Open source systems are systems through which the information is open to the public. We try and be as transparent as we can about everything, everything we do. For example: on our website we have an open budget app where you can see exactly where we're getting our money, you can see how much where we're earning, where we're spending it, what it's being used for, because we want to walk the talk. As an accountability organization, and trying to set new standards for organizations everywhere. So you can see all of our policies, you can see exactly how we operate - because we think through transparency we can create trust. And through trust, build the kind of change that we'd like to see in the world.
Have you found any particular way of working conducive to better teamwork within Accountability Lab?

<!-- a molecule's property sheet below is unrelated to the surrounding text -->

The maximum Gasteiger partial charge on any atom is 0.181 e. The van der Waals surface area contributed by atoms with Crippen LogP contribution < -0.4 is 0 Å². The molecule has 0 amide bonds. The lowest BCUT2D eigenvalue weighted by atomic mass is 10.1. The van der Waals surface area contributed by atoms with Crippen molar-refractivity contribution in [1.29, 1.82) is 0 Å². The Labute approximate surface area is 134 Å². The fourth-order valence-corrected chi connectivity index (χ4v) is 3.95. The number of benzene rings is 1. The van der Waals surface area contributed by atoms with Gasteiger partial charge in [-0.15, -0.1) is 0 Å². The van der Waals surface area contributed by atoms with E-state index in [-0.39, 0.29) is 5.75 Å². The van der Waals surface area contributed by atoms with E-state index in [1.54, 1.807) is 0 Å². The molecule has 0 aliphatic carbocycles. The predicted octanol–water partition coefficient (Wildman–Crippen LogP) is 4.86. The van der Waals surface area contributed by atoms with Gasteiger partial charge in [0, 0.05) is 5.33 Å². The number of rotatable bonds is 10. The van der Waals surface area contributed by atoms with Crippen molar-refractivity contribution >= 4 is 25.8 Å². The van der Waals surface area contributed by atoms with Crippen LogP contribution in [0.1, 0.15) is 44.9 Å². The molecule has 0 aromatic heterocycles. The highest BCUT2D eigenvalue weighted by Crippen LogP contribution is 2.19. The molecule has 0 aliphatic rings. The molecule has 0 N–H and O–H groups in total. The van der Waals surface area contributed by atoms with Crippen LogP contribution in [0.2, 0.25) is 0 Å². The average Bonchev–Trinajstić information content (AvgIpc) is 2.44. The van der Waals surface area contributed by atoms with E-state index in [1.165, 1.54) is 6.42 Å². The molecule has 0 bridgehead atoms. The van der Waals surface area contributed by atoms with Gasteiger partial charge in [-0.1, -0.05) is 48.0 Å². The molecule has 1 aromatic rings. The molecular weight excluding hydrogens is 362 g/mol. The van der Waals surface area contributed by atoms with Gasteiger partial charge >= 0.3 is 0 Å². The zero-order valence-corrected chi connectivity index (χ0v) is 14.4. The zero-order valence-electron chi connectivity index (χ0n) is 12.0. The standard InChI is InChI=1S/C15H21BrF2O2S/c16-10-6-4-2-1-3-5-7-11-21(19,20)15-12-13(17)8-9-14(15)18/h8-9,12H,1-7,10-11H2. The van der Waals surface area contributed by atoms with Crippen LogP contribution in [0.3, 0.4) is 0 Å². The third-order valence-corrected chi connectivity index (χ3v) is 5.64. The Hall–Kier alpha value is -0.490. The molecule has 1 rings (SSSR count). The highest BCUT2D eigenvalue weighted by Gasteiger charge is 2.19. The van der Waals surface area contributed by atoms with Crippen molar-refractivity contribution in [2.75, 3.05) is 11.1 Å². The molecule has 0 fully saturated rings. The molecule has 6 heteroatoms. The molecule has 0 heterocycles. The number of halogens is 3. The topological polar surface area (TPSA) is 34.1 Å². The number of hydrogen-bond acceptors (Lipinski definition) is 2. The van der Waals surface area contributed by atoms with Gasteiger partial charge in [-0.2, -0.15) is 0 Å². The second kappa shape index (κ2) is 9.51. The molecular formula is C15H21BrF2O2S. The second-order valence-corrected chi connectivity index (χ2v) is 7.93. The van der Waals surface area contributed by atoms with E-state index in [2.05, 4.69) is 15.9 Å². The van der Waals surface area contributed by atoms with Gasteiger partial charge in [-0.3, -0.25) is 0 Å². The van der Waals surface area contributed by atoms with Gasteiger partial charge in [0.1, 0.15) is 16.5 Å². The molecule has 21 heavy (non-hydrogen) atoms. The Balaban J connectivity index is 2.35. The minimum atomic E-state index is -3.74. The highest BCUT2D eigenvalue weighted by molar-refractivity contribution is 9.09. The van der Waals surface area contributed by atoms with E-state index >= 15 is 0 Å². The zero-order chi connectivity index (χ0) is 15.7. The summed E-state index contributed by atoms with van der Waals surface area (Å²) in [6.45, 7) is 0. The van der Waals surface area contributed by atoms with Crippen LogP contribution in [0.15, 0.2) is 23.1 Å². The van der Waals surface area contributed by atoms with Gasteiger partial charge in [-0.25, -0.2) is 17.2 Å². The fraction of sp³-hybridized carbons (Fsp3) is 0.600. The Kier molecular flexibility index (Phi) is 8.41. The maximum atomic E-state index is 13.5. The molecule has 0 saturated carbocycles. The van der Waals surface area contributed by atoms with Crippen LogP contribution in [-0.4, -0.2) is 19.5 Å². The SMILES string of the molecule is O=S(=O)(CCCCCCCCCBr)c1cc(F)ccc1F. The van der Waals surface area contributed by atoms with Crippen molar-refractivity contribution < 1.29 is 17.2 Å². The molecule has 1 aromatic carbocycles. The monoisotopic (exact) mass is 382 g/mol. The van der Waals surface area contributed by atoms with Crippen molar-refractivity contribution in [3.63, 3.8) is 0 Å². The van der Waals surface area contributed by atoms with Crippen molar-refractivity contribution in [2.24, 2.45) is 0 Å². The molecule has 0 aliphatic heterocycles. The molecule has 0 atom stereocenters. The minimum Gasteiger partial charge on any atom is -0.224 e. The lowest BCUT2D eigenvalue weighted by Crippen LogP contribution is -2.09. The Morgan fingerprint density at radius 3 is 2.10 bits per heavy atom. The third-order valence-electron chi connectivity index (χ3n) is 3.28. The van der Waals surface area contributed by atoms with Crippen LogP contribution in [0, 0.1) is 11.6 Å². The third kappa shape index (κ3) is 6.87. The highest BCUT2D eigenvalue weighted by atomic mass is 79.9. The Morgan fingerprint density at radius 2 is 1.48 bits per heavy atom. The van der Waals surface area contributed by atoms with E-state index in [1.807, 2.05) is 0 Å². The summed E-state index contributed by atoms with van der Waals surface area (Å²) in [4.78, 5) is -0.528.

We work now across eight contexts, eight very different countries, thirteen time zones across these eight countries, very different cultures, languages, and so, of course, work can be tricky, bridging some of the differences can be tricky at times. But we've really created - I hope - a sense of family, a sense of common cause. We're incredibly supportive of each other, we really lift each other up. When you're doing something hard, like trying to make governments accountable, I think it's important to really celebrate even the smallest things; to share each other's work; to give positive, constructive feedback; and that, I think, is a big piece of what we've been trying to do. But I think we're also collectively just very committed to this work. We understand it's really at the core of global problems - unless we can get this relationship right between governments and citizens, then it's very difficult to deal with all of the other challenges that we face collectively. And I think everyone that joins our team believes that, and those are the kind of people that are drawn to our organization. So we use that as the energy to fuel us to come together and push forward.